But the family says the thief didn't just take a truck.
"There is no material possession in my life that I can't live without," Devin Mitchell said. "But there are personal items in the truck that can't be replaced."
Those items include a tablet Devin's wife, Ashley, gave him as a gift for completing six years of service in the United States Navy. Loaded on that tablet are favorite video games of the couple's three-year-old son, Bryson, who celebrates a birthday on Christmas Day.
There is also the serving set, a family heirloom, Ashley's parents received as a wedding gift that she planned to use for an upcoming shower.
And a pair of rain boots, Bryson's favorite. They are small things, not necessarily valuable to some, but precious to the family.
When Devin walked out of the restaurant Sunday night, discovered the truck missing, and felt reality sink in, he said he felt emptiness.
"It was that feeling that you're sick to your stomach, only 10 times worse," he said.
It was the truck he'd always wanted, and after returning from deployment late last year, he finally purchased that dream truck. They used that truck to help them move into their home.
"Memories have been made already," he said. "It was more than just a truck."
Ashley said the loss didn't hit her at first. Then little Bryson made a comment that put a unique spin on the situation that only a child could provide.
"Why did the mean wizard take my daddy's truck?" he asked. "Why did he do that?"
That's when it began to hit home for her.
"We didn't want our son to think there are bad people in the world," Ashley said.
So Monday night, she said she "just poured it out" on Facebook, giving their story, hoping whoever took the truck or anyone who might know that person would do the right thing.
"You stole what my son calls his Daddy's monster truck," the post reads. "Daddy's truck means the world to my little boy, when he hears that truck he jumps for joy, he literally bounces through the house to the back door and every day exclaims, 'Hey daddy!!! What are you doing here!?' He will run out to greet him, all at the sound of that truck," she wrote.
On Monday morning, Bryson woke up, went outside for a look, then told his mom the truck still wasn't there.
"Let me tell you, as a parent, that's more heartbreaking than the financial burden you have cast upon us," she wrote on Facebook.
The financial burden for this military family is greater because in addition to the upcoming holidays and a birthday for their son, they are expecting their second child at the end of the year.
"It's a huge financial burden on top of the emotional one," Devin says. The family must pay hundreds of dollars to meet a deductible for the stolen property, and must still make a car payment on a vehicle they no longer have. Then there's transportation Devin must find for himself, since he can't leave his wife without a vehicle.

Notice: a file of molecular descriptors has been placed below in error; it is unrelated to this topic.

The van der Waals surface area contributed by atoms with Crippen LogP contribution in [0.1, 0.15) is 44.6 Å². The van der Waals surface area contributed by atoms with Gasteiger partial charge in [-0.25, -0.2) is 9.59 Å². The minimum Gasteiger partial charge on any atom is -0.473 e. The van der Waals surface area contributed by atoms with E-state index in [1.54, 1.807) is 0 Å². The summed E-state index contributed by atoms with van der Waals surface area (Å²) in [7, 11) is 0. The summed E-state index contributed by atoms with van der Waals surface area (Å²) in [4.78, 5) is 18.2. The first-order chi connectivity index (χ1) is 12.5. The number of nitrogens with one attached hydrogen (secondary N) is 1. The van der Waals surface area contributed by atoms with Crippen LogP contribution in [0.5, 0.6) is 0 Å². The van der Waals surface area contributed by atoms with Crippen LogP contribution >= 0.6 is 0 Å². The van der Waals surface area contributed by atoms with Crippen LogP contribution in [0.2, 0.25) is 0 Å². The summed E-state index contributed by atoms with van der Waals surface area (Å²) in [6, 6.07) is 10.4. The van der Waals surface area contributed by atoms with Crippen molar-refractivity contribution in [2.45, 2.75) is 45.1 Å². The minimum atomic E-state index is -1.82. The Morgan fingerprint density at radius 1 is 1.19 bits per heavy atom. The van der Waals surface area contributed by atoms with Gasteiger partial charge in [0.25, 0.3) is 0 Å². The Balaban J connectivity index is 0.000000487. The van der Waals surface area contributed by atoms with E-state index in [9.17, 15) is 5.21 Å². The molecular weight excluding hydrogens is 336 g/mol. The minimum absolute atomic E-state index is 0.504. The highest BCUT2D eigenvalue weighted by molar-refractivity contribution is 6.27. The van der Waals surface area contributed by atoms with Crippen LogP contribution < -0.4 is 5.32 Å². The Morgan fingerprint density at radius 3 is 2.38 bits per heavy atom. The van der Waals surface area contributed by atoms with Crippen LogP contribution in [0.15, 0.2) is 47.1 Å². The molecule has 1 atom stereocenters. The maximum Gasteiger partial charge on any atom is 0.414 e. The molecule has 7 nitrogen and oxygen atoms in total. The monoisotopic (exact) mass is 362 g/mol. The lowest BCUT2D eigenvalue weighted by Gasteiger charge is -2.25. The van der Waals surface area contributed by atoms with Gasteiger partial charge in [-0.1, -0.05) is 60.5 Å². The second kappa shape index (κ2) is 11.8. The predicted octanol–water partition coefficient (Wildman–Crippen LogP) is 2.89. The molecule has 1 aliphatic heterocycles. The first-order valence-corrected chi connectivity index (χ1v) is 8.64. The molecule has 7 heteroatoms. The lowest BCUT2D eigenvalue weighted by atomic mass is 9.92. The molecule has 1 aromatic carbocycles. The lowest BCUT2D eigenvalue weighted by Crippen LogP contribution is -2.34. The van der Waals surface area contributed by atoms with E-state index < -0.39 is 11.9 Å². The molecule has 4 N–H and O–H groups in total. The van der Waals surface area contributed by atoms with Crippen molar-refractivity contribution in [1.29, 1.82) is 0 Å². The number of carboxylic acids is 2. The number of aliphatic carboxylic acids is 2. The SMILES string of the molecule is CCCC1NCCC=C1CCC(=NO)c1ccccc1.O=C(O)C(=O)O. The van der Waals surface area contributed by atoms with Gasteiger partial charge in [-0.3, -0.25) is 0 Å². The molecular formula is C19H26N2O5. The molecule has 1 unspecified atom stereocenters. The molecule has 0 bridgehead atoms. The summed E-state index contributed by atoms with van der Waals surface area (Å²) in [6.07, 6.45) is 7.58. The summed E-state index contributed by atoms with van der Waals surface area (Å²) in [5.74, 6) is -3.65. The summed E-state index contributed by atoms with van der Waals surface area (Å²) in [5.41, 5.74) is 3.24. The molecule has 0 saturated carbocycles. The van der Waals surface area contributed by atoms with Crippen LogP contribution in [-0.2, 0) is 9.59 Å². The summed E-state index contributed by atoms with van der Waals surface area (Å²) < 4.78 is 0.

The response so far, Ashley says, has been "overwhelmingly amazing."
"I have faith in my community," she says. "I live in the greatest place on earth," adding that she has lived in other places and can confidently make that statement.
She said she expected family and friends would share it.
She did not expect to be contacted by local media, shares by fellow military families around the world and the phone calls, emails, texts and Facebook messages encouraging the family to not give up hope that someone will do the right thing.
She said there have been multiple reported sightings of the truck, but all, so far, have been false alarms. She said one man who thought he found the truck was as excited as her husband was and just as disappointed when it turned out not to be the missing vehicle.
"It has been proof that there are good people," she says.
Her Facebook post has been shared hundreds of times since Monday night.
Her post ended with this message:
"I pray your conscience will find you. That your Jiminy Cricket will bend your ear. That something will tell you that this is just wrong, that you will want to return it, you will want to make amends, even if it's with your own piece of mind. I pray that you consider what it would do to your family or your friends if they were in this position, that something will make you realize. That while it is not just a truck to it's owners, to you, it's just not worth it, it is just a truck. Please return my son's Daddy's monster truck."
The truck has yellow "Don't tread on me" Virginia plates, a white bed cover, lifted 8-inch Mickey Thompson tires, 20-inch black rims and a Harley Davidson grill.
Anyone with information on the theft or the location of the vehicle should contact the North Charleston Police Department at (843) 740-2800 or Crime Stoppers at (843) 554-1111.